I was thrilled to be invited as a participant in the Heirloom book tour. In fact, I was thrilled to find the series for my tween son, who loves nothing better than to help me in our large garden on a warm summer morning. It’s sufficiently scary for tweens without being overwhelmingly so. It’s definitely middle grade, but this adult has also enjoyed it immensely. (Read my sons reviews of Seed Savers: Treasure and Seed Savers: Lily.)
The setting of Seed Savers is futuristic, the government more oppressive than it is today. Large corporations have taken over the food supply and the government agencies that regulate it. Growing food has become illegal for private citizens. Yet a thriving Seed Savers movement, those individuals dedicated to preserving the old way of life, won’t let the art of food production and preservation die.
Heirloom is actually the third book in the series. In the first (Treasure), three children—siblings Clare and Dante and their friend Lily—get caught up with this grass roots movement. When GRIM, the government’s food policy enforcement agency, catches up to them, Clare and Dante must flee. The second book (Lily) tells what happens to Lily when she is left behind. Of course, she is drawn ever deeper into the movement and learns she has some startling connections to its beginnings. Lily was my favorite so far.
Heirloom continues a split story. Clare and Dante are living with a host family in Canada and taking advantage of that country’s freedom to learn all they can about gardening. While this story line is a bit slow, it does give some information about the history that led up to the present food situation in America. The politics are probably beyond most tweens—they’ll most likely gloss over it—but it makes logical sense to an adult and fills in some holes. The real excitement takes place in Lily’s half of the story. GRIM gets very close once again, and Lily’s not sure who to trust. She finally takes off on a personal mission of her own, much as Dante and Clare did, but in an entirely different direction and with an entirely different motive.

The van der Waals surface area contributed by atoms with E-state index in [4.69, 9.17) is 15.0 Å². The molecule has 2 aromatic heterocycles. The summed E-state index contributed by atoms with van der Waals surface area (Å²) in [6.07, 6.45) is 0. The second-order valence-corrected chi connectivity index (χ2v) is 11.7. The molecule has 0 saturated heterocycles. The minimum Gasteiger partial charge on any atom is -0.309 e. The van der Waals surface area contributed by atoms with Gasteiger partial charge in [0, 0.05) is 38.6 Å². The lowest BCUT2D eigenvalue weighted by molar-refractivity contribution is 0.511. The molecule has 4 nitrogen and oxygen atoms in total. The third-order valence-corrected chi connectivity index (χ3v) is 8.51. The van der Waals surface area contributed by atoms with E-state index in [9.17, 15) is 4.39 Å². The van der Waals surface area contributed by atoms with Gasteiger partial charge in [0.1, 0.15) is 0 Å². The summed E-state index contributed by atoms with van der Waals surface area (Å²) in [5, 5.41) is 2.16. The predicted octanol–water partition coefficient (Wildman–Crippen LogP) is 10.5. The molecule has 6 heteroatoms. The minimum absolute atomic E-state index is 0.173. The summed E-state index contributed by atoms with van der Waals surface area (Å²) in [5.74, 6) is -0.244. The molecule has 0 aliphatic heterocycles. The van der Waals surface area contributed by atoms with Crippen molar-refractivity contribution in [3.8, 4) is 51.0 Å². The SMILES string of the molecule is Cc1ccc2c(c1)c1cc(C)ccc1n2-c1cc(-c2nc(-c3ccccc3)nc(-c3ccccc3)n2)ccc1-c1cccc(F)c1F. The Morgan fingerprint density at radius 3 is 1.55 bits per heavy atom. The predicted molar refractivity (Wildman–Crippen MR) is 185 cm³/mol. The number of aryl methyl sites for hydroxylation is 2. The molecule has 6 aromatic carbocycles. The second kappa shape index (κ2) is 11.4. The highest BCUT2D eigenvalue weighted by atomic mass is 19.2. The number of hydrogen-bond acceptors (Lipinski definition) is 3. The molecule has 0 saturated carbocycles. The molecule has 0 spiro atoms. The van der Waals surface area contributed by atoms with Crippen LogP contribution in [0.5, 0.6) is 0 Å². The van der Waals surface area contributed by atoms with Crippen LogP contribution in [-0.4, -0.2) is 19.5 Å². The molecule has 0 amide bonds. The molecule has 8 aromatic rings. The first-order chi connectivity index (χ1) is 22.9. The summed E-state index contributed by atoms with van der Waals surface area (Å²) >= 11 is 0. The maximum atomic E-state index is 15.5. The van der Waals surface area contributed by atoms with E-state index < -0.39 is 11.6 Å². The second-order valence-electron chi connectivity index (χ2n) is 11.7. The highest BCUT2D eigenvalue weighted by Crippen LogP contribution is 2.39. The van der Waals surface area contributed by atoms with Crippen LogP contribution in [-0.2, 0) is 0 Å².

I love the premise of this series, and as a gardener I identify strongly with it. While I absolutely loved the smoothness of the story and the beautiful prose found in Lily, Heirloom had some rougher moments, particularly as Lily’s story is told in the first person. It’s more stylized, with more fragmented sentences and many, many phrases set off with commas, which portrays the tumultuous thoughts playing in her brain. I personally prefer the smoother beauty of a third person narrative. However, Heirloom is not lacking in truly artistic moments.
I was startled by several minor profanities this time around. Usually I just mention them in passing so parents know they’re there. But as they’ve been happily absent in the first two books, I thought I’d express my regret to find them in book three. I understand why they’re used. The character they are associated with is a rough, backwoodsy sort, and they fit him well. I could forgive them in an adult book, but this is very much middle grade fiction. In particular, it’s a series I have urged my kids to read because of the high quality of the writing and the absolute absence of negative factors. Finding profanity now feels a bit like a betrayal. I think the readership would be better served if this particular individual spoke with more creative, colorful expletives (sam hill, goldurned, dagnab, thunderation, blasted, etc.) rather than vulgarity. Just one mother’s opinion. (Ms. Smith answered this by mentioning there is also one d*** in Lily (that I totally missed), beside one in Heirloom along with three h***s. Mild, but there. A tough decision for a writer.)
In conclusion, however, I thought this third installment was a strong addition to a very enjoyable series.
S. Smith grew up on a farm with a tremendously large garden. She maintains that if you can’t taste the soil on a carrot, it’s not fresh enough. Although she now lives with her husband and three cats in the city, she still manages to grow fruits and vegetables in their backyard garden.
A licensed ESL (English as a Second Language) teacher, Ms. Smith has enjoyed teaching students from around the world.
Ms. Smith is a member of SCBWI (Society of Children’s Book Writers and Illustrators) and an OSU Master Gardener. She gardens and writes at her home in the beautiful and green Pacific Northwest.
Want to catch more stops in tour? Find the schedule here.